The other two women in the film are Zarin and Fakhri, two women who are very different but evidently grow very close by the end of the film. Fakhri is the wealthy wife of a general, who is dissatisfied with her marriage and leaves her husband in the film to purchase a remote house in the woods. In the exchanges with her husband, we see that even with her pearls and her comfortable lifestyle, she is still viewed by her husband as valuable only as much as she is able to satisfy him sexually: he comments that he will need to take another wife if she doesn’t satisfy him, to which she responds that she is leaving him. She is continuously drawn throughout the film to an old flame, Abbas, who left Iran to study in the West and returned with an American fiancée. Abbas is representative of the generation of westernized liberal Iranians who were fiercely repudiated following the Islamic Revolution of 1979. Fakhri’s attraction to Abbas is yet another what if? raised in the film, as we question how her life might have been different if she’d been with him rather than her husband.  

The final and most heartbreaking figure in the film is Zarin, who never speaks throughout the film. Zarin is a prostitute working at a brothel, who eventually flees and arrives at Fakhri’s new house. At a public bath that is reminiscent of Ingres’ Turkish Bath, Zarin scrubs her skin furiously until she draws blood in an attempt to wash away the abuse she has received at the hands of various men. At the conclusion of the film, following Fakhri’s grand party that is interrupted by pro-shah forces, Zarin dies in bed, never uttering a word. 

There are several symbolic elements in this film that make it at times difficult to watch, but extremely powerful. The house that Fakhri purchases to leave her husband is ethereal and mystical. It is quite obviously a previously wealthy home, but when she arrives it appears dusty and old. This can be viewed as a comment on the state of Iran in 1953: the obvious former grandeur of the house is reminiscent of the tales of past grandeur that modernizers during the Reza Shah era would tell about Iran’s pre-Islamic past. However, the internal decay and the threatening exterior tell a different story, one of institutional weakness within and foreign imposition without. The long dusty dirt road that is continually shown throughout the film could symbolize the long and uncertain road ahead for Iran even before but certainly following the coup which would topple the popularly elected government. As Iran searches for its national identity, for a way forward towards modernity, the women in the film wander aimlessly down this dirt road with no end in sight.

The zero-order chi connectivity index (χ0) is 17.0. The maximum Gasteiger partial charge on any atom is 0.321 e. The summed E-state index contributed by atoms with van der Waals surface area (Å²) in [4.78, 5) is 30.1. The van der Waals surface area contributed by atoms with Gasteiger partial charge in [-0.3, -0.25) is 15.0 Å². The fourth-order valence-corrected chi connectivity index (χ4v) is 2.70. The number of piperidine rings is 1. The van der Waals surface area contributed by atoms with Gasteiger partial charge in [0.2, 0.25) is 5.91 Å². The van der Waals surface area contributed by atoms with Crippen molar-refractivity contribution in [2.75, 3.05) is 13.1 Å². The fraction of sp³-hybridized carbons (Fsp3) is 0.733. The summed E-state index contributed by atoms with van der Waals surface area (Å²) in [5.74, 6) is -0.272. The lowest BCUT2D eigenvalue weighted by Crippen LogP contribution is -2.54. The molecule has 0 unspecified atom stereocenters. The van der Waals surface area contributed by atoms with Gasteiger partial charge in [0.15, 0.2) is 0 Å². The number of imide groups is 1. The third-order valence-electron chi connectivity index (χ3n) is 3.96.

There is a long history in Oriental studies to portray the Orient as soft, weak, and feminine. In Women Without Men, Neshat uses the women in the film to portray the Orient as British imperialists saw it then: weak, soft, and easy to take advantage of. Zarin’s desperate attempts to scrub herself clean represents constitutionalists’ and nationalists’ attempts throughout Iranian history to rid the nation of greedy foreign hands who would wish only to take. The public bath scene is specifically set to resemble Ingres’ painting in order to demonstrate how damaging is the European eye on the Orient. Similarly, Faezah’s nightmarish recollection of her rape by two men could be taken to symbolize either the British and Soviet incursions into Iran, or the British and Americans who were seeking during this time to rip away Iranians’ right to self-determination. Thus, the film asks the question of not only what women could be without men, but also what Iran could be without foreign imposition throughout its history, and especially in August of 1953. 

[1] Brew, Gregory, Jason Healey, Robert Jervis, Kim Zetter, and Emily O. Goldman. “The Collapse Narrative: The United States, Mohammed Mossadegh, and the Coup Decision of 1953,” April 22, 2020. https://tnsr.org/2019/11/the-collapse-narrative-the-united-states-mohammed-mossadegh-and-the-coup-decision-of-1953/. 

[2] Ibid.